Armed police officers frequently respond to evolving, dynamic, and potentially dangerous incidents. Given the challenging and often controversial nature of this response context, understanding the impact of officer stress and fatigue on performance in incidents involving use of force is important for trainers, investigators, legal professionals, and policy-makers. The psychological literature on human performance is broadly informative with respect to the potential effects of stress and fatigue on response performance (e.g. shooting accuracy) and the reliability of accounts provided by officers. Unsurprisingly, stress and fatigue typically impair performance, although further research is needed to (i) delineate the precise nature of the effects of stress and fatigue on response performance and memory, and (ii) explore relevant contextual and boundary conditions. This article considers what current research can contribute to training and practice in use of force contexts, and outlines key methodological challenges for researchers and consumers of research in this field.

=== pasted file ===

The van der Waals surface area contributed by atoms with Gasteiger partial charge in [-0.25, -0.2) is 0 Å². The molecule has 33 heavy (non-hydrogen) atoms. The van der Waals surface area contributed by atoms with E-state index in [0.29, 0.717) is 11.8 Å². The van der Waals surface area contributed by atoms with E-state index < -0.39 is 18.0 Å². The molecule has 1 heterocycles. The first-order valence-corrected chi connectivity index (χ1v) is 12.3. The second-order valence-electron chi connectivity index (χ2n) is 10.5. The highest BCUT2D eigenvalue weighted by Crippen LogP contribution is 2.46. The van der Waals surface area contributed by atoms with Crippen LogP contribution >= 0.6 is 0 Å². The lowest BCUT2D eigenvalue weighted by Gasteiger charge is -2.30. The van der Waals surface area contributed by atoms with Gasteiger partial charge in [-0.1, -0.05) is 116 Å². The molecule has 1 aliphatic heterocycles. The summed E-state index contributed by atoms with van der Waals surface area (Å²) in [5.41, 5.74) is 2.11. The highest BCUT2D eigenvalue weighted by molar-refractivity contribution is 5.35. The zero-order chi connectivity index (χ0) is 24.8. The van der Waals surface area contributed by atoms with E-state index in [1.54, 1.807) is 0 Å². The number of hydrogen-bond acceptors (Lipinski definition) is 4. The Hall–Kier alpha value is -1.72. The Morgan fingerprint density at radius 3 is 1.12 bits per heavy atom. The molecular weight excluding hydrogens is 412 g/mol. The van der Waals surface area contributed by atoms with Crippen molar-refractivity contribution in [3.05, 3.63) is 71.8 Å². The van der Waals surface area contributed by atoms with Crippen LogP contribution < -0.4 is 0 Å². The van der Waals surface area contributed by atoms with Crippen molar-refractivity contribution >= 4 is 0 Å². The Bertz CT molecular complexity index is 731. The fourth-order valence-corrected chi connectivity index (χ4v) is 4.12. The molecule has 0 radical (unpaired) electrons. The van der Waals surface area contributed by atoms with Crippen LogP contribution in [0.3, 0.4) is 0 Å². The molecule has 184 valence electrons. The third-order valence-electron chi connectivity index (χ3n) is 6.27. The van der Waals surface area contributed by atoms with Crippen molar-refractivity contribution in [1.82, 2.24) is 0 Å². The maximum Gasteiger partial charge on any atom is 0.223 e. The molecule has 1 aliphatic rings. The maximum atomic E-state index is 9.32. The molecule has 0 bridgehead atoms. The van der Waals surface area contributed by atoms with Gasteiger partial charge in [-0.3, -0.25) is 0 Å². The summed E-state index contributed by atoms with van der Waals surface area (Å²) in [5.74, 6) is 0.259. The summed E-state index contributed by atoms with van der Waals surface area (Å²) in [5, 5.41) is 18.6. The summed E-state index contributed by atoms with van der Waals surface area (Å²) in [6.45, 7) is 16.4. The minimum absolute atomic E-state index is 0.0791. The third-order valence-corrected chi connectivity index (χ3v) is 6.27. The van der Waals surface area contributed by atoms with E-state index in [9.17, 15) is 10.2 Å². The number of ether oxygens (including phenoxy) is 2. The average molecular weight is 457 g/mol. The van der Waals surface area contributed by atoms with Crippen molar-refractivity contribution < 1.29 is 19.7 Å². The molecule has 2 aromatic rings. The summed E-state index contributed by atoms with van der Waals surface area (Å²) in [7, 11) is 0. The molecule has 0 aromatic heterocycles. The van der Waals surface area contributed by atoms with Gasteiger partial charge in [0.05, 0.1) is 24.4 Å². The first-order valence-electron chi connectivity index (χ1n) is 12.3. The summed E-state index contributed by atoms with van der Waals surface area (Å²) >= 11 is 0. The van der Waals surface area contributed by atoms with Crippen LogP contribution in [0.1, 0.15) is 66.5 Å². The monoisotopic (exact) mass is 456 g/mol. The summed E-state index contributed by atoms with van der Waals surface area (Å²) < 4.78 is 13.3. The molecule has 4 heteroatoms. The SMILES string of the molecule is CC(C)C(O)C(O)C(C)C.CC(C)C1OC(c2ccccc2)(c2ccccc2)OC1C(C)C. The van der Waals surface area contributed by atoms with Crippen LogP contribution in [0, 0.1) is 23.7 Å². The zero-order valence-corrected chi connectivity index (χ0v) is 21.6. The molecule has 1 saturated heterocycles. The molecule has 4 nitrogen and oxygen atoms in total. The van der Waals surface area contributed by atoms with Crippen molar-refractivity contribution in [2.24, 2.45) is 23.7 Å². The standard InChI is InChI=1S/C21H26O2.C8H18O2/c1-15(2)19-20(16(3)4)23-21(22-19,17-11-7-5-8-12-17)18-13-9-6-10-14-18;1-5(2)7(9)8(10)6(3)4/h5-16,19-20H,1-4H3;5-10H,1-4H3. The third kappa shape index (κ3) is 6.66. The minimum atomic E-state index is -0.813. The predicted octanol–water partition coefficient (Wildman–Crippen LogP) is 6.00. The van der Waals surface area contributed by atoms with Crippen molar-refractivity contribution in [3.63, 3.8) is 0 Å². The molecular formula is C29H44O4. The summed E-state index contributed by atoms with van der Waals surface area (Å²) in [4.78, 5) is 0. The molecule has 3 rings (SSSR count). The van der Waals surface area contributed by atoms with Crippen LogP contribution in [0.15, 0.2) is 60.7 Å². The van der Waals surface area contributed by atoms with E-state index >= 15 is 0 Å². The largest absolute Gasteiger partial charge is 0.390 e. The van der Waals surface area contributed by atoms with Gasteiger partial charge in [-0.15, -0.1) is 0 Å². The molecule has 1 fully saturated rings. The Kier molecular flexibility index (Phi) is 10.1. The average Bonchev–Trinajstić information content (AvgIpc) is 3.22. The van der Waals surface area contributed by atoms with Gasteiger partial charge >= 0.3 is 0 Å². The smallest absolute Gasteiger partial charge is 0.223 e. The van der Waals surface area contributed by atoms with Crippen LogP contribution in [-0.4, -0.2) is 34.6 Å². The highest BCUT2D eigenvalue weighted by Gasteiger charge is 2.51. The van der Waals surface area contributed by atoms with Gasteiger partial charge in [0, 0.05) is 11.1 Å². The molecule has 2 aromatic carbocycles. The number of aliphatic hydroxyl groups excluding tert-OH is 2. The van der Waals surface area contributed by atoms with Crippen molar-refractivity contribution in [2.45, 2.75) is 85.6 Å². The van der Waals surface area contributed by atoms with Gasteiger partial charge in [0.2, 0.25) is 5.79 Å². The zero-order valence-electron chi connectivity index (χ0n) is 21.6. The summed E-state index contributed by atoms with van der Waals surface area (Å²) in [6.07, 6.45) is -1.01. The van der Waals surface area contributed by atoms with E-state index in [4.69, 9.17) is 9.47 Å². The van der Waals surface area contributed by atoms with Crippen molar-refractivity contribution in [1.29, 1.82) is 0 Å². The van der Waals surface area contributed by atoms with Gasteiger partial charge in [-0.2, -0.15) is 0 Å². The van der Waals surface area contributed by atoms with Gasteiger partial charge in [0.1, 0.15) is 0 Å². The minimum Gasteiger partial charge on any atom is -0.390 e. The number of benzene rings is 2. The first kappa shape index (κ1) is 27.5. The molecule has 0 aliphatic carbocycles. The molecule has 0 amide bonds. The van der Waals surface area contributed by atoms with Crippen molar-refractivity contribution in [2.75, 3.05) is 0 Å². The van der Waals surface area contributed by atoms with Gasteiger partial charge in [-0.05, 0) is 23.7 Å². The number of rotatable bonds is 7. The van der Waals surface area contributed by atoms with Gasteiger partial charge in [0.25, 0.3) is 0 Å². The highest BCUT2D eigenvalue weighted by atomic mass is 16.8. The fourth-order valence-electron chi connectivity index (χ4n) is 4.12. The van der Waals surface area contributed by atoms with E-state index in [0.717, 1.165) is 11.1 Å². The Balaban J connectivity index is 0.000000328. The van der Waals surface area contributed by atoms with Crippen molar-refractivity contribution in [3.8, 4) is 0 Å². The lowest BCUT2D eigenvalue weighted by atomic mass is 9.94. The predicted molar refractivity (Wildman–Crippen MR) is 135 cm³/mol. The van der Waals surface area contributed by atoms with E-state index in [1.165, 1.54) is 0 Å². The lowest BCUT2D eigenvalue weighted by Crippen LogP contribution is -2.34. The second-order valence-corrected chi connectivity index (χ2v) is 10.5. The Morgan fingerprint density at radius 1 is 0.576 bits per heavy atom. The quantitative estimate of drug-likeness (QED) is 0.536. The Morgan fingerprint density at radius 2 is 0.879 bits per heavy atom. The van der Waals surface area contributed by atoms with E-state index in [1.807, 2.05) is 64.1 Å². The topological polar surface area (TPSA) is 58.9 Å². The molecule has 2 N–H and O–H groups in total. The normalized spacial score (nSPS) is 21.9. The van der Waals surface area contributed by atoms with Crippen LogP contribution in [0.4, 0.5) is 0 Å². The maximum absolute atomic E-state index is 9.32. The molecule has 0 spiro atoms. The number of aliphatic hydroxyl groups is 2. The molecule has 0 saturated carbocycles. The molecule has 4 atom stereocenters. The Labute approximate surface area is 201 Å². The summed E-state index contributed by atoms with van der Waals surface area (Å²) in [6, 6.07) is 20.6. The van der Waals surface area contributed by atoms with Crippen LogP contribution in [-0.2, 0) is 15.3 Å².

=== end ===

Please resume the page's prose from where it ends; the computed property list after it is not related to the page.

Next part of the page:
|Number of pages||7|
|Journal||Journal of Applied Research in Memory and Cognition|
|Publication status||Published - 1 Sep 2016|
- law enforcment